Jerick McKinnon said his “back is smiling,” which has him smiling about his future once again.
After suffering a lower back injury that limited his final weeks on the field and eventually led him being placed on injured reserve on Dec. 6, McKinnon had surgery to repair his back.
But earlier this week, McKinnon said he will be ready to practice when the Vikings start their offseason conditioning program in April.
“I’m feeling much better now,” he said. “My back is smiling, walking normal so it’s pretty good.”
McKinnon had a solid first season with the Minnesota Vikings. He was expected to be a complementary back to Adrian Peterson when the Vikings drafted him in the third round last May, but things changed in a hurry when Peterson was lost for the season due to his legal troubles and ensuing suspension.
The former option quarterback from Georgia Southern was quickly asked to increase his role on the offense when the Vikings lost Peterson. At first, the Vikings turned to Matt Asiata as their starter after the loss of Peterson, but when McKinnon’s explosiveness became apparent he won the starting job.
After spending four games as the backup to Asiata, McKinnon earned his first start on Oct. 12 and started the next six games before his back injury became too much to handle.
“I would say I did a good job when I was in the game,” he said. “I think the coaches trust me more now. I’m just looking forward to getting back and seeing what happens.”
For now, the 5-foot-9, 208-pounder is taking his rehab from surgery slowly but he would like to compete for a starting job in 2015. Still, there are so many unknowns in the Minnesota backfield between now and that time. Will Peterson be back? Will the Vikings select Peterson’s replacement early in the 2015 draft?
McKinnon can relate to the uncertainty. He quickly learned in his rookie season that the best-laid plans can be thrown for a loop quickly in the NFL.
“You never know what’s going to happen. You’ve got to be ready at all times. That hit me quick, of course,” he said, “but there’s stuff to learn every day in this league. I’ll take it for what it is and keep learning.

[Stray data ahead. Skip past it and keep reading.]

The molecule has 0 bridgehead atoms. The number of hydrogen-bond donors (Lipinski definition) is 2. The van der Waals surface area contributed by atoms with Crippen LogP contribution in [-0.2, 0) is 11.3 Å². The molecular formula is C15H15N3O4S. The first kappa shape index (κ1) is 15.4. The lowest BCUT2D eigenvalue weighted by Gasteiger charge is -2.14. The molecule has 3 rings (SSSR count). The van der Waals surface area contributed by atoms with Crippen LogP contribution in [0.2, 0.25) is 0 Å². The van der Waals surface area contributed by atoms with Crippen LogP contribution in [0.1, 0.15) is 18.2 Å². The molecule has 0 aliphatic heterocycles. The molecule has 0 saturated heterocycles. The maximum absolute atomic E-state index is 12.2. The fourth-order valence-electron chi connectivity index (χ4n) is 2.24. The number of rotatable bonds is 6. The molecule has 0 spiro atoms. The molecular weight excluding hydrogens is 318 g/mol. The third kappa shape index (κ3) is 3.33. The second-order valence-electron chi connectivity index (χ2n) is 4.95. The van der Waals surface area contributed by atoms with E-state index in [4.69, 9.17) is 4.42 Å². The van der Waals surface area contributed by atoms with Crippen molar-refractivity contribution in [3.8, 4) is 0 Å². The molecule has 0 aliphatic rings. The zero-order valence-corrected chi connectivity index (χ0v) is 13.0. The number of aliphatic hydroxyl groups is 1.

“I can’t really say what’s going to happen. Nobody knows. It’s the NFL; things change. All I can do is work hard and come to OTAs, come back out here and compete and show the coaches I can still do what I can.”
McKinnon ended up with the best average-per-carry among the Vikings’ stable of running backs, carrying the ball 113 times for 538 yards (a 4.8-yard average), but with his rookie season was filled with learning and then injury. The focus now in the weeks and months ahead is to have his back recover and then regain his strength.
“I’m just trying to get some of my weight back. I lost a couple of pounds,” he said. “That’s my main focus is to put that weight back on and muscle. I’ve got a lot to work on, I think. I definitely learned a lot in the first year. I think it’ll help me in the offseason and have a chance to build on more tools.”
One advantage he will have this year is not having to go through the predraft training process, where players often focus on speed and strength events at the NFL Scouting Combine. This year, he will have some down time before getting immersed in his first NFL offseason program.
“I think it’ll be good. Coming out of college and going through the whole combine process, it’s kind of like right after the season you’ve got to get into it,” he said. “Of course with me being out with surgery, I’ve had some time with my body to recover. I’m looking forward to working out.”
After surgery, McKinnon focused on strength
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